Embed from Getty Images

From 1983 onwards, Thatcher publically embraced the idea of ‘Victorian values’, and clarified how her ideology fit with what she saw as a fundamentally good thing: ‘[Compassion] depends upon how you’re prepared to conduct your own life.’[vi] Raphael Samuel argues that Thatcher herself used this rhetoric to offer ‘the national epic, the romance of trade, conjuring up an age of primitive virtue where nothing was easy and everything had to be earned’.[vii] Thatcher utilises quasi-sermon-style Christian idioms to validate the ‘rightness’ (read righteousness) of the drastic social reform she promised in order to bring back this lost golden age:

The admonition: love they neighbour as thyself, and do as you would be done by, expresses this. You will note that it does not denigrate self, or elevate love of others above it. On the contrary, it sees concern for self and responsibility for self as something to be expected, and asks only that this be extended to others. This embodies the great truth that self-regard is the root of regard for one’s fellows.[viii]

Margaret Thatcher

Thatcher’s singular interpretation of the ‘Great Commandment’ was guided by her commitment to the ideas of right-wing economist Keith Joseph, and his argument that ‘“poverty is not unfreedom” as agency and liberty were categorically distinct.’[ix] Within such a moral structure the rioters had only themselves and their ‘wickedness’, to blame: work a little harder, be a little more entrepreneurial, and you too could run a greengrocers or be prime minister with no need to riot on the streets.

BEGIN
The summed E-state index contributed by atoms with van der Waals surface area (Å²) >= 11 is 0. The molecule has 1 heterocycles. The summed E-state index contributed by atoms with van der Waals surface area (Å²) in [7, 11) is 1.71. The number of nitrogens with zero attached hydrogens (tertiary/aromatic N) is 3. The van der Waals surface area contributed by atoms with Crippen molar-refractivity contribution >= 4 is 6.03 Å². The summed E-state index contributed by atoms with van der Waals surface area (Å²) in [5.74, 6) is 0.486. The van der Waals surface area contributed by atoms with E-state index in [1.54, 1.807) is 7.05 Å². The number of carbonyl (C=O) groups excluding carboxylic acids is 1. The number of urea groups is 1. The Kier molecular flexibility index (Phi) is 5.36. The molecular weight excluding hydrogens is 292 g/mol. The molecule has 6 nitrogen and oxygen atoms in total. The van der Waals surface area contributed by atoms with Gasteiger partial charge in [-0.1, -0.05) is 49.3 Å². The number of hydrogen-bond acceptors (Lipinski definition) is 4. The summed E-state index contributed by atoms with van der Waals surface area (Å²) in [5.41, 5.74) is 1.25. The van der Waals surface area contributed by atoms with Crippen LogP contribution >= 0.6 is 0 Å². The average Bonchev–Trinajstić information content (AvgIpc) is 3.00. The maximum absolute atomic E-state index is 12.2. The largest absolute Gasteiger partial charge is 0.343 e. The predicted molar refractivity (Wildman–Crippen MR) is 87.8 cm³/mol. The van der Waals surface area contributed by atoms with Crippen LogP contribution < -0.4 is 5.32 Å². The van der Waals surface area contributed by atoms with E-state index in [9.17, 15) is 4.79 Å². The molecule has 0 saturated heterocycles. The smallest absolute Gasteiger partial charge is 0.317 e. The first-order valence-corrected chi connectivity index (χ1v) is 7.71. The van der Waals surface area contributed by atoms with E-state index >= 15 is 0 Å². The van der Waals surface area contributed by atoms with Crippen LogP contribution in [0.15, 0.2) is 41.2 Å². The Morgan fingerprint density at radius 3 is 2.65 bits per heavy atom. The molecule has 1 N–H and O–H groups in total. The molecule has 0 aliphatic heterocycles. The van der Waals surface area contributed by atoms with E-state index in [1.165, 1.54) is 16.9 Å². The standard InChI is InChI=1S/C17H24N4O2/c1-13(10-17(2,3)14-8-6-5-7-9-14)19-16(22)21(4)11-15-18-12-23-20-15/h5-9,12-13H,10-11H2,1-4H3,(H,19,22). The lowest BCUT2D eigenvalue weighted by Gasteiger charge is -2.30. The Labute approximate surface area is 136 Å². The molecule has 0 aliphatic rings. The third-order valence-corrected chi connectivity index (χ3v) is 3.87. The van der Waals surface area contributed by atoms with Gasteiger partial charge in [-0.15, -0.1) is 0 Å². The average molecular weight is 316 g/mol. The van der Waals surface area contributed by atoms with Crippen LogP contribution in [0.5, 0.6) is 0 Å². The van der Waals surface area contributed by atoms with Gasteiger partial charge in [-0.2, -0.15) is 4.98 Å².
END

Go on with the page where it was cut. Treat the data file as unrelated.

In the next part of this series, we will think more about how Handsworth Songs resists this narrative, and turns the tables on prevailing ideologies of the time.


[i] This calls to mind Chimamanda Ngozi Adichie’s warning of the danger of the single story, see Chimamanda Ngozi Adichie, The Danger of a Single Story, Ted Talk, TED, 2009, https://www.ted.com/talks/chimamanda_adichie_the_danger_of_a_single_story?language=en, accessed 16 May 2019 .

[ii] Ann Ogidi, “BFI Screenonline: Handsworth Songs (1986),” BFI Screen Online, 2014, http://www.screenonline.org.uk/film/id/441093/index.html, accessed 16 January 2019.

[iii] Olly Wilson, “The Heterogeneous Sound Ideal in African-American Music,” in Signifyin(g), Sanctifyin’ & Slam Dunking: A Reader in African American Expressive Culture, ed. Gena Caponi-Tabery (Amherst: University of Massachusetts Press, 1999), 157–71, at 160.

[iv] John Akomfrah, Handsworth Songs, Documentary, 1986, http://www.imdb.com/title/tt0251113/.

[v] Margaret Thatcher, TV Interview for Granada World in Action (“rather swamped”) | Margaret Thatcher Foundation, January 27, 1978, Margaretthatcher.org, http://www.margaretthatcher.org/document/103485, accessed 14 March 2018.

[vi] Margaret Thatcher, TV Interview for London Weekend Television Weekend World (“Victorian Values”) | Margaret Thatcher Foundation, interview by Brian Walden, Television, January 16, 1983, http://www.margaretthatcher.org/document/105087, accessed 15 March 2018.

[vii] Raphael Samuel, Theatres of Memory / Unravelling Britain. Vol. 2, (London: Verso, 1999), 332.

[viii] Margaret Thatcher, “Speech to Greater London Young Conservatives (Iain Macleod Memorial Lecture – ‘Dimensions of Conservatism’),” Margaret Thatcher Foundation, 1977, http://www.margaretthatcher.org/document/103411, accessed 14 February 2018.

[ix] Kevin Hickson, “Conservatism and the Poor: Conservative Party Attitudes to Poverty and Inequality since the 1970s.” British Politics 4.3 (2009): 341–62, at 346.